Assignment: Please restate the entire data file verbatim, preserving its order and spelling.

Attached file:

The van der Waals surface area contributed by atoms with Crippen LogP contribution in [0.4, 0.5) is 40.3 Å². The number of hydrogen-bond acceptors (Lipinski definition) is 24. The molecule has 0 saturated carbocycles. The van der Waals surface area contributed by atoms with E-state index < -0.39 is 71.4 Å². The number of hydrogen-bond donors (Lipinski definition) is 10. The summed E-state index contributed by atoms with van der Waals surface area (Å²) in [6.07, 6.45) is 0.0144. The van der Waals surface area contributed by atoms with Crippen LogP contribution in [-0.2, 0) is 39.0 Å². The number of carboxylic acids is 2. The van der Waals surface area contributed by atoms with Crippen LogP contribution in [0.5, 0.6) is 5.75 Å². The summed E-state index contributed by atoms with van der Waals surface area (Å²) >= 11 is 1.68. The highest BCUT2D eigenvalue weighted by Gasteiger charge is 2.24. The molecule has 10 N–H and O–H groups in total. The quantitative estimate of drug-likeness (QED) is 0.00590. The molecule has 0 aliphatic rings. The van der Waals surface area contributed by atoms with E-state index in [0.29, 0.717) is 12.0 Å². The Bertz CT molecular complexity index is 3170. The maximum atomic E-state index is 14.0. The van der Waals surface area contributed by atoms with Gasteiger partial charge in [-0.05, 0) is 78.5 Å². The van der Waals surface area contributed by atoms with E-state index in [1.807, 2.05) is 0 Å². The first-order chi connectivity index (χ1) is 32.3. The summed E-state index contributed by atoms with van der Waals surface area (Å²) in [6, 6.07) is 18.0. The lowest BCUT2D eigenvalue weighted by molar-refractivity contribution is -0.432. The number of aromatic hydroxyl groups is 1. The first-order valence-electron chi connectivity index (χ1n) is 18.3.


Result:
The van der Waals surface area contributed by atoms with Crippen LogP contribution in [0.4, 0.5) is 40.3 Å². The number of hydrogen-bond acceptors (Lipinski definition) is 24. The molecule has 0 saturated carbocycles. The van der Waals surface area contributed by atoms with E-state index < -0.39 is 71.4 Å². The number of hydrogen-bond donors (Lipinski definition) is 10. The summed E-state index contributed by atoms with van der Waals surface area (Å²) in [6.07, 6.45) is 0.0144. The van der Waals surface area contributed by atoms with Crippen LogP contribution in [-0.2, 0) is 39.0 Å². The number of carboxylic acids is 2. The van der Waals surface area contributed by atoms with Crippen LogP contribution in [0.5, 0.6) is 5.75 Å². The summed E-state index contributed by atoms with van der Waals surface area (Å²) >= 11 is 1.68. The highest BCUT2D eigenvalue weighted by Gasteiger charge is 2.24. The molecule has 10 N–H and O–H groups in total. The quantitative estimate of drug-likeness (QED) is 0.00590. The molecule has 0 aliphatic rings. The van der Waals surface area contributed by atoms with E-state index in [0.29, 0.717) is 12.0 Å². The Bertz CT molecular complexity index is 3170. The maximum atomic E-state index is 14.0. The van der Waals surface area contributed by atoms with Gasteiger partial charge in [-0.05, 0) is 78.5 Å². The van der Waals surface area contributed by atoms with E-state index in [1.807, 2.05) is 0 Å². The first-order chi connectivity index (χ1) is 32.3. The summed E-state index contributed by atoms with van der Waals surface area (Å²) in [6, 6.07) is 18.0. The lowest BCUT2D eigenvalue weighted by molar-refractivity contribution is -0.432. The number of aromatic hydroxyl groups is 1. The first-order valence-electron chi connectivity index (χ1n) is 18.3.